Kuumba Lynx gets teens speaking, moving, creating

On a recent Friday night, at the Clarendon Park Community Center, a deejay has set up shop in a large room, dimmed the lights, focused a spotlight on the center of the dance floor.

He's pumping hip hop music into the speakers – loudly. A monthly dance battle is about to begin. In the corner, a teenage boy with blond hair and an earring in each ear is drawing what looks like graffiti art on a small poster. He is serious, focused.

His name is Charlie. He is a senior in high school in Uptown and he admits that after being arrested a few years ago for vandalism, something good came out of it - he found Kuumba Lynx.

“A few years ago I had to do some community service hours because I got arrested. It kind of opened some things up for me.  That’s how I heard about [Kuumba Lynx],” Charlie says.

Kuumba Lynx is a Chicago-based nonprofit arts and education organization founded in 1996 by three Chicago women, Jacinda Hall-Bullie, Leida Garcia and Jaquanda Villegas.

“It started as a performance group. Then, we offered a free after school program because we noticed that whenever there was any type of community programming, it was sports related. We felt there was a component of arts missing. Plus, in ’96, ’97, CPS (Chicago Public Schools) cut a lot of arts programs. So, it made sense,” says Hall-Bullie.

Kuumba Lynx is supported by several organizations that praise its work.

“We support Kuumba Lynx because the quality of their performance work is really good. They challenge (the students) with great creative energy and imagination,” says Peter Handler, program officer for The Richard H. Driehaus Foundation.  

There are three core areas of Kuumba Lynx: Kuumba Lynx Performance Ensemble (KLPE), which iincludes about 30 youth that travel and perform nationally and internationally; Community Cultural Events, which stages local event, including dance battles and open mic nights; and Arts Residency, two- to 10-week workshops on dance, creative writing, theatre, video, deejaying and graffiti mural making.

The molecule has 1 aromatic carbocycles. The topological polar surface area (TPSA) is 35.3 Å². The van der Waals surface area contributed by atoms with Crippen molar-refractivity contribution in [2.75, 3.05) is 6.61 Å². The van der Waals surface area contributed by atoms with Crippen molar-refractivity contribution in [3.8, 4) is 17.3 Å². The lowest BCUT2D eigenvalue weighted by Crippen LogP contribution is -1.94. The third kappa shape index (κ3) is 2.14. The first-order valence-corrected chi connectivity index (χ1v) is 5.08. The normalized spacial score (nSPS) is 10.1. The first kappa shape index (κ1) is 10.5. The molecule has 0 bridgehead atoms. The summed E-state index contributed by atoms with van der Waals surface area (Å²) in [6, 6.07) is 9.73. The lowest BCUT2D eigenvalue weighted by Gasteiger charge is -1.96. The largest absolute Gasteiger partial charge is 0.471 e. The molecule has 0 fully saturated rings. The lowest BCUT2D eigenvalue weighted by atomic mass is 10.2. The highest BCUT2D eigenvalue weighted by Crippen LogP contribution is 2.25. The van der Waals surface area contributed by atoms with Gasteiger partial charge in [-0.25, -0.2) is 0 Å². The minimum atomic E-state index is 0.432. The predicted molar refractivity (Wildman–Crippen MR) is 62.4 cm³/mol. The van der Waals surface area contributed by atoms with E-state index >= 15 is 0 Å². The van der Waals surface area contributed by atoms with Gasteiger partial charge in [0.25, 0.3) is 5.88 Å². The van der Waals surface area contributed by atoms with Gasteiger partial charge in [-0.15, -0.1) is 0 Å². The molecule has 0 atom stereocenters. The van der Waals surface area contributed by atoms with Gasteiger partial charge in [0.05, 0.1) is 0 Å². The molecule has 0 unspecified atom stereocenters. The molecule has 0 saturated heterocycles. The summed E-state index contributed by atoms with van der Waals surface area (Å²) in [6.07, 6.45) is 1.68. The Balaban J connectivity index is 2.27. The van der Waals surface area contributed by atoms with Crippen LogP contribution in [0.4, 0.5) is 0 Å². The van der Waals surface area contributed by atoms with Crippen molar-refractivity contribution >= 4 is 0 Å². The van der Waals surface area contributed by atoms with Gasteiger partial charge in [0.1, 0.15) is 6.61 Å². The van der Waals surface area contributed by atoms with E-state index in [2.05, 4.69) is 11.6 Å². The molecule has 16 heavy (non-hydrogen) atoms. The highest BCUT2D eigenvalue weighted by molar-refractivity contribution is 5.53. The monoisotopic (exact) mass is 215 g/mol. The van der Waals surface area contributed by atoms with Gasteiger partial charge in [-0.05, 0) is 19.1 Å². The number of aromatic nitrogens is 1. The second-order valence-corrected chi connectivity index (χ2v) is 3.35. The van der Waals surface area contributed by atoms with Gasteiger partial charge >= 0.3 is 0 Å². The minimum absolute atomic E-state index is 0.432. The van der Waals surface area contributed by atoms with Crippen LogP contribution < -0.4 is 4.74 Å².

The dance battle, which takes place on the third Friday of every month at Clarendon Park Community Center, “brings kids together from all over the city in a peaceful situation,” explains Hall-Bullie. 

On this particular night, there are more than 30 young people gathered around the dance floor, talking with each other, practicing their moves and laughing.

In a small room off of the dance hall, the poetry slam team – a group of students who recite rhyming prose with a hip hop influence - practices for an upcoming event at the direction of Hall-Bullie and Villegas.

The women are both slight in stature and -  not dressed that differently from the youth they are coaching, in jeans and sweatshirts - might even be mistaken for one of the kids. 

“We’ve got a place to go. You can practice whatever you want to practice,” says Charlie, who has taken part in the graffiti art programs and explained that he was correcting a sign that read “Freshest Female Footworker” since the dance battle is open to both sexes.


Fast footwork and lots of passionate energy drive the Kuumba Lynx dance battles that takes place once a month. / By Justin Goh

The dance battle doesn’t begin with an official announcement and it is not entirely clear how the winner will be determined or what they will win, but it doesn’t seem to matter to the kids.

They appear to be entertained by just being there and engaging in the friendly rivalry taking place on the dance floor.

Dmitri Davis, a high school junior from the Clarendon Park area, participated in the dance battle.

“Every time they have one, I like to tell other people around the neighborhood about it. It’s a way to meet new people without violence,” he says. “We like to exchange moves. We like to teach each other to get better."

The organization’s motto is “Creativity linked together with a mighty roar,” which also explains the organization’s name. Kuumba is Swahili for “creativity.” Lynx is for the idea of linking communities together but also has the same spelling as a variety of wild cats known for their versatility and cunning. 

When Hall-Bullie, Garcia and Villegas started Kuumba Lynx in 1996, they were all barely in their 20s. Now, the women also serve as role models for college students interning at their nonprofit.

“(The founders) have a really hard job. I really have a lot of respect for the three of them,” says Ashley Wolford, a college sophomore and intern, who focuses on networking and event planning for Kuumba Lynx. 

Wolford adds that the diversity of the youth participating speaks to the success of the organization. “(The kids) come all the way to the North side to participate. It’s a big deal,” she says. 

It’s through Kuumba Lynx that Charlie got the opportunity to assist in designing the backdrop for the hip hop group Dilated Peoples, scheduled to perform tonight in Chicago.

“That’s gonna be real cool,” Charlie says, before he returns to correcting the poster. 

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